Last Thursday the International Free and Open Source Software Law Review (IFOSS L. Rev.) released its second issue on-line in HTML and PDF format. This was not on the front of Slashdot or The Register, but it was one of the more significant developments so far this year in Free Software governance. IFOSS L. Rev. is the first law journal dedicated to Free Software issues. It has a neutral, diverse Editorial Committee, an inclusive process for submissions and provides its content under an open access policy.
This journal was born from a conversation between community developers and commercial interests about adherence to licensing terms that started in 2004. The discussion originated in Europe with the gpl-violations.org project, was further refined by charities like Free Software Foundation Europe e.V ., and now extends to over 200 stakeholders across 27 countries and 4 continents. So far it has resulted in the creation of the European Legal Network, the development of tools to allocate risk in commercial transactions, checklists for common issues, and short documents to assist with reporting problems, creating infrastructure or understand licenses like GPLv3.
I became part of all this in 2006, when FSFE hired me to set up its legal department, a task that ultimately lead to the establishment of the aforementioned legal network. I vividly remember the meeting where Harald Welte and I first discussed how to keep Free Software balanced for all participants as commercial engagement increased. Contrary to what bruised recipients of warning letters might have speculated at times, this has never been about preventing commercial growth, but about ensuring the value of Free Software is available equally to all participants. For this reason gpl-violations.org and FSFE agreed to work closely together as facilitators for Free Software sustainability and growth, something very much in line with FSFE's long term vision of supporting fair access, fair markets and solid infrastructure.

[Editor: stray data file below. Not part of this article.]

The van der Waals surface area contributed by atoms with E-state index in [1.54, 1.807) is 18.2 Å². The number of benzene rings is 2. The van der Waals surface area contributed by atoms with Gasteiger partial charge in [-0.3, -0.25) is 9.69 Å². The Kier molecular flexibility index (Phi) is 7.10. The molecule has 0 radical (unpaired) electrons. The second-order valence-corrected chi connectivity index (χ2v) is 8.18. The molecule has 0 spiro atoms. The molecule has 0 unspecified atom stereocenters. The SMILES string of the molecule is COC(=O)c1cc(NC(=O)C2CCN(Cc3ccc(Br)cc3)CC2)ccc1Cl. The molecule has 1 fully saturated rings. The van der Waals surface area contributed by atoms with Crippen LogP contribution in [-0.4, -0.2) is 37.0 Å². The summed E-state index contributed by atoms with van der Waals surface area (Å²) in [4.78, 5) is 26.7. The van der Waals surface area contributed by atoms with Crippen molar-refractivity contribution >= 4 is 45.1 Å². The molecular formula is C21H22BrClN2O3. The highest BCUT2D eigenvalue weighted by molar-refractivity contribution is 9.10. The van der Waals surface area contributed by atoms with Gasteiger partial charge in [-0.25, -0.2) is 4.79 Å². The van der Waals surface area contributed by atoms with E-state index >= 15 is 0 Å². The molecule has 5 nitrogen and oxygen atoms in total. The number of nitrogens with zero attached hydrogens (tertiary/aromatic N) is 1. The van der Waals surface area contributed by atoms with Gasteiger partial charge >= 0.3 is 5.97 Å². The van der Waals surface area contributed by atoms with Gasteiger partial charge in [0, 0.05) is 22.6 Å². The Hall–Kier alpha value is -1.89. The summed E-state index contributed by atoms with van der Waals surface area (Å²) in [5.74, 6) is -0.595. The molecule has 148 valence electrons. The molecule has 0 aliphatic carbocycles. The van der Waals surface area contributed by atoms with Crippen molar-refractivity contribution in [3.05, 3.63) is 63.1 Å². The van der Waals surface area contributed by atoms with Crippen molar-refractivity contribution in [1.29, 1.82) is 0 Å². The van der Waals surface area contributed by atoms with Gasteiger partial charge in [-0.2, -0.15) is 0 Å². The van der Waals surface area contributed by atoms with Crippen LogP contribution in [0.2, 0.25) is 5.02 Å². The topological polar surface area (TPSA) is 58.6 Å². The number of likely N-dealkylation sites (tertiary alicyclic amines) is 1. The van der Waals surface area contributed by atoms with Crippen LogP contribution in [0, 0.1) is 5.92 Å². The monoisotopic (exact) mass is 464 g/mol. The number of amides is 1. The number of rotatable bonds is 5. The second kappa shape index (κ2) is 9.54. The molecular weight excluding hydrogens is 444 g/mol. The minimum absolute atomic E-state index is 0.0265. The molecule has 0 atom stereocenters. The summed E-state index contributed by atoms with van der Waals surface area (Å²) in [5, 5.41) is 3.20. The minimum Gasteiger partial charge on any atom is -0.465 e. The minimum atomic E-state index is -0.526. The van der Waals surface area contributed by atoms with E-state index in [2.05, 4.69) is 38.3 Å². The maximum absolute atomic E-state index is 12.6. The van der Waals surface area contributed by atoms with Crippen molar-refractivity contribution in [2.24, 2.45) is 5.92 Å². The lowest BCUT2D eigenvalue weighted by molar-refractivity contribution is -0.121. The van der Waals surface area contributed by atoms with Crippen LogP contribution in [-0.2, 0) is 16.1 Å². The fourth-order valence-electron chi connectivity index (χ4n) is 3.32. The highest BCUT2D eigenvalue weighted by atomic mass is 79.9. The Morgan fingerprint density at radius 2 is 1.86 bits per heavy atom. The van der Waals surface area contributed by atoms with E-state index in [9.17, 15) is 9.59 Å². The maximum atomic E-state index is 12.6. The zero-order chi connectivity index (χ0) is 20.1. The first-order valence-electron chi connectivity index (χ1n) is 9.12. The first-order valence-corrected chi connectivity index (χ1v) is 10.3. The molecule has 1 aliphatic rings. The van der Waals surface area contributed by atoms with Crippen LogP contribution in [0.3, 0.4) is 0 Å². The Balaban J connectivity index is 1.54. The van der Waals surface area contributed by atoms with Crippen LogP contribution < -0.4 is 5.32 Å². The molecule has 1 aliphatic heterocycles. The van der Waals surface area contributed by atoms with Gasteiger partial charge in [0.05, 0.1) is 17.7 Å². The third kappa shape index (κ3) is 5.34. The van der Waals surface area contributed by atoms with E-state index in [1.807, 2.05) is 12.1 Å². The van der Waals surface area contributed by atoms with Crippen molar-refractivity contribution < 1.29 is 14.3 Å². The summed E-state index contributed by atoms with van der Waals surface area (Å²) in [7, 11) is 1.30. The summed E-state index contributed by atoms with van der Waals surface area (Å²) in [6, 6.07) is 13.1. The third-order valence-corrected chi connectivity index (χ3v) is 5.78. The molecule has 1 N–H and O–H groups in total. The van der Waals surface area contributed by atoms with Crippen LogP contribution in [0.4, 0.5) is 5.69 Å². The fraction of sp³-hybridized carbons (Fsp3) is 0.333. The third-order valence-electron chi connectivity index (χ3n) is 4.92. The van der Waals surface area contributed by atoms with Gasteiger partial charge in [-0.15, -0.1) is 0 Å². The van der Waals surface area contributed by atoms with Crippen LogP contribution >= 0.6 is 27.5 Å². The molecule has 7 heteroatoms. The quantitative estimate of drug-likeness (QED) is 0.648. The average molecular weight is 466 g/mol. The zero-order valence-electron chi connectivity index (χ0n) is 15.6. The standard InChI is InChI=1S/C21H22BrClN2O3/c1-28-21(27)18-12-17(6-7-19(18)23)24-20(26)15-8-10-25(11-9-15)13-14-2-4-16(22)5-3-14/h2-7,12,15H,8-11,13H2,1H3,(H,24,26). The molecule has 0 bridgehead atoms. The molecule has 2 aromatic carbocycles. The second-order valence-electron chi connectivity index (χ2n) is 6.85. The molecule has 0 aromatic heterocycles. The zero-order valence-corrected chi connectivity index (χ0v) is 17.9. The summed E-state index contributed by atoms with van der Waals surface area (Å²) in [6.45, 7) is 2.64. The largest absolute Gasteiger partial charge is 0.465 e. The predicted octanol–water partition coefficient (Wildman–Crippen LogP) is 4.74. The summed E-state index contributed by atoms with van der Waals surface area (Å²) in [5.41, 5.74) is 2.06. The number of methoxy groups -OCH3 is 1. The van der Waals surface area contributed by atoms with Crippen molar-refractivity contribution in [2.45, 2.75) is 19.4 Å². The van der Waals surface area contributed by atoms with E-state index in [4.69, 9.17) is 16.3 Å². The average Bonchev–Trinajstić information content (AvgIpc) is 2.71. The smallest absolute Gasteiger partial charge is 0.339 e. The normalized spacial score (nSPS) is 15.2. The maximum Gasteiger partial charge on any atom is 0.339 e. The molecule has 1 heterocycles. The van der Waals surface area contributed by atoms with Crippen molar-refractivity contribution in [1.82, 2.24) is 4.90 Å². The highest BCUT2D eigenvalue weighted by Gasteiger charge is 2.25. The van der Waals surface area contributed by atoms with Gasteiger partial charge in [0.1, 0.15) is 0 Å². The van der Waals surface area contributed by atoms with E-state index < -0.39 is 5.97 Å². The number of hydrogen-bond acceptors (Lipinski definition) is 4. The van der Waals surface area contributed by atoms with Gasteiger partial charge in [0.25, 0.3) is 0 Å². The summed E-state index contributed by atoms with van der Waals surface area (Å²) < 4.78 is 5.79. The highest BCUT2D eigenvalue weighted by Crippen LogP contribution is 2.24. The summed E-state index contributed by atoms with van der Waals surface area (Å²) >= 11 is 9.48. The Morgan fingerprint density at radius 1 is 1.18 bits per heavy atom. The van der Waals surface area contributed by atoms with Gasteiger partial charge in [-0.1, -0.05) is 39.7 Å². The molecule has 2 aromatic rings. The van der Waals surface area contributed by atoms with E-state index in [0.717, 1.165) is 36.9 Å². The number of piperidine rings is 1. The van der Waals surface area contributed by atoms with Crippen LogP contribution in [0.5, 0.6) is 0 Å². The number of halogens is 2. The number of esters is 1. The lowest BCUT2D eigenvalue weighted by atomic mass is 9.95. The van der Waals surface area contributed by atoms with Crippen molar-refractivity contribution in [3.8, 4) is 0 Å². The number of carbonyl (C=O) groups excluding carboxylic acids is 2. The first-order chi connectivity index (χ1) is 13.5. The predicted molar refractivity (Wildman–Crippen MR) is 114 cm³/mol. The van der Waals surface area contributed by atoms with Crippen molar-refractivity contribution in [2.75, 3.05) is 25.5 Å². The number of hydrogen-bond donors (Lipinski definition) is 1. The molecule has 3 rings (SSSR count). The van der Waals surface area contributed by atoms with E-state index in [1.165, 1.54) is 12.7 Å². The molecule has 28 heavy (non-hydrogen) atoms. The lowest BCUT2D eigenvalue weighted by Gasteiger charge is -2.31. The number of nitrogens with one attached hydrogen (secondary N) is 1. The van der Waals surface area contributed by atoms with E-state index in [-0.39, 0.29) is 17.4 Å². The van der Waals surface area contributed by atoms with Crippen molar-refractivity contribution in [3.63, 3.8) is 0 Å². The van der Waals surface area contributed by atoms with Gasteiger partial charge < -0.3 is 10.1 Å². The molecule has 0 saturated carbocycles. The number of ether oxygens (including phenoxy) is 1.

Free Software works because people can use, study, share and improve the code, and the licenses providing these grants establish a foundation that underpins value for hobbyists, researches and businesses alike. Understandably, engagement with this approach has been a learning process for many companies, and quite painful for a small minority. In the early days, there was even speculation from some parties about whether these licenses were actually valid. The definitive moment in creating a market norm was probably when gpl-violations.org formally established GPL validity in Germany via the D-Link case judgment (German original). This shifted discussion away from whether the licenses applied, and instead focused it on what is required to adhere to their terms.
Naturally the gpl-violations.org and FSFE work does not stand alone. In the USA, Free Software Foundation has long had a compliance lab, providing detailed information about Free Software licenses, and acting as the primary source of information for GPL-related questions. Industry stakeholders have established initiatives like FOSSBazaar to share best practice and FOSSology to provide automated auditing. Software Freedom Law Center has been visibile in high-profile license enforcement cases, and released in-depth material explaining legal issues for projects and compliance with GPL licensed code among other things. Recently Linux Foundation has also been instrumental in providing a neutral forum to drive consensus around issues.